Male Bullfinch and Reed Bunting, CBWPS file photos (K Bowers, J St Ledger)

Time was marching on, and the party now split into two, with half continuing on around the reservoir to complete the round walk, the other half returning to the Watersports Centre or home. Highlights were a couple more brief Reed Buntings, Herring and Lesser Black-backed Gulls on the water and a few windsurfers in trouble. Walking across the dam is always fun too. This side was windier, and certainly less birdy, but the sunshine was nice and it was a pleasant brisk walk back to the start point.

A very enjoyable morning around the Reservoir was had and it was great to get out there and see some familiar and new faces.

Dan Chaney, 17th March 2019

Full Species List –

1 Canada Goose
2 Mallard
3 Tufted Duck
4 Goldeneye
5 Pheasant
6 Little Grebe
7 Great Crested Grebe
8 Grey Heron
9 Little Egret
10 Cormorant
11 Buzzard
12 Moorhen
13 Coot
14 Snipe
15 Black-headed Gull
16 Herring Gull
17 Lesser Black-backed Gull
18 Rock Dove
19 Woodpigeon
20 Collared Dove
21 Great Spotted Woodpecker
22 Magpie
23 Jackdaw
24 Rook
25 Carrion Crow
26 Raven
27 Blue Tit
28 Great Tit
29 Skylark
30 Wren
31 Starling
32 Blackbird
33 Fieldfare
34 Song Thrush
35 Robin
36 House Sparrow (heard only)
37 Dunnock
38 Meadow Pipit
39 Chaffinch
40 Bullfinch
41 Greenfinch
42 Goldfinch
43 Reed Bunting

College Reservoir Walk 17th February 2019

A mixed group of 19 keen souls braved the Falmouth area to join us on our regular CBWPS Cornwall Birds/SW Lakes birding walk at College and Argal Reservoirs, led by Dan Chaney and Beth Cross.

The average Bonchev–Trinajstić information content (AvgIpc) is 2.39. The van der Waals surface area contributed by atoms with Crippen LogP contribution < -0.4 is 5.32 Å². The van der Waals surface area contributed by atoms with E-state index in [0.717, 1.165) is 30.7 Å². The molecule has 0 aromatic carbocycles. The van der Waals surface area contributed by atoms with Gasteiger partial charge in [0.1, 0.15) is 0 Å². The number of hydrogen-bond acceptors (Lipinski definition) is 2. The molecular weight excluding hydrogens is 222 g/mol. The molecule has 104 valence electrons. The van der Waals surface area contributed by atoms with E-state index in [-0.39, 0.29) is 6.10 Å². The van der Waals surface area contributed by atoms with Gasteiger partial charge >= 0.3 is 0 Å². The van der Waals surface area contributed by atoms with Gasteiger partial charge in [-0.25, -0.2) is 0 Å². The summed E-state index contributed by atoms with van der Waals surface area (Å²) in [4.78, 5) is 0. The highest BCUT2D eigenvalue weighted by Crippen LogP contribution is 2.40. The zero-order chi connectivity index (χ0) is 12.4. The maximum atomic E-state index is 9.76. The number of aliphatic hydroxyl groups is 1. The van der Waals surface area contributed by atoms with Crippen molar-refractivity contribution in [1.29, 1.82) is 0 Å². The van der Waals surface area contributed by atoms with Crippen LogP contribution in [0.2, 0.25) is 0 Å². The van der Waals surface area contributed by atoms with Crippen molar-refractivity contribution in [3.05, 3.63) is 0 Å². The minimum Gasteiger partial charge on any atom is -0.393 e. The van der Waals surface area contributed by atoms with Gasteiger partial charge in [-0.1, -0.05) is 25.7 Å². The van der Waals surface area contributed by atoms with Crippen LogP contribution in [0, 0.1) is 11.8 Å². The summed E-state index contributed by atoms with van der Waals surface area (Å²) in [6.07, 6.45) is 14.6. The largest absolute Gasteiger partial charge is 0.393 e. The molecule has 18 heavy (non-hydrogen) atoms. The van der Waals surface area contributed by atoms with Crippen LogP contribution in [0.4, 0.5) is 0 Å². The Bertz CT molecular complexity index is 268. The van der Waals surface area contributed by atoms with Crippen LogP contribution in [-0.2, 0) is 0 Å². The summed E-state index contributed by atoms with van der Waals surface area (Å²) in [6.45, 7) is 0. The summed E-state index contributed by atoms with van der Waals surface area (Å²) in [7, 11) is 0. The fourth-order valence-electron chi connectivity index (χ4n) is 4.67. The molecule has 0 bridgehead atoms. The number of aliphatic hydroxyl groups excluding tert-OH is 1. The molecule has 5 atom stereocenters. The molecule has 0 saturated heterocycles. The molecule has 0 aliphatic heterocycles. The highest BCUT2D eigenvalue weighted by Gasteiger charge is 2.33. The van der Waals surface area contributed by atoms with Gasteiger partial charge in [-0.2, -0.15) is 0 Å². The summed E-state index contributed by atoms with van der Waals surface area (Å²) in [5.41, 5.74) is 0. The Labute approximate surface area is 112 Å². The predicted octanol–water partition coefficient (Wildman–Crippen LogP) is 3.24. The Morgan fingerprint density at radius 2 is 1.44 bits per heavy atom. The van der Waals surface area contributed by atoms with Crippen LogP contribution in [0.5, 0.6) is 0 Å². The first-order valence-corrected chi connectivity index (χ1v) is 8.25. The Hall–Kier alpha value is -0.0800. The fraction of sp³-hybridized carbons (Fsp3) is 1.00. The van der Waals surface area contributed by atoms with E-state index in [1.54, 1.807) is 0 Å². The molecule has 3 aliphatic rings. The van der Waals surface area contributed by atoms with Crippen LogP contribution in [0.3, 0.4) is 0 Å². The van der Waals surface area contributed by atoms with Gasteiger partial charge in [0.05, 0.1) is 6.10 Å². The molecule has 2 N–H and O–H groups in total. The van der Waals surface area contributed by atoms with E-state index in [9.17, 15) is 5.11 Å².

The forecast on the previous evening was for sunshine from around 9am after drizzle overnight which sounded good; however at 9:30 as we assembled in the car park at Argal it was still pretty grey and damp.

With most of the birdlife to be found around College Reservoir we decided to do this first for woodland birds and the regular ducks, Coot and waterbirds, and save a quicker march for Argal after as time permitted. As it was, we had no time at all for Argal Reservoir. Crossing the dam at the north end of Argal and taking our lives in our hands crossing the road bisecting the two, we hadn’t been going for long before we were rewarded with some of our first birds of the day; a smart Buzzard preening and re-arranging itself on the edge of the woods and a vocal group of Chiffchaff showing reasonably well in the treetops ; 4 in total, with 2 also singing. Great Tits calling ‘Teacher’ ‘Tea-cher’, with Robins and Blue Tits in song contributed to the ambience amongst the massive moss and lichen covered oaks.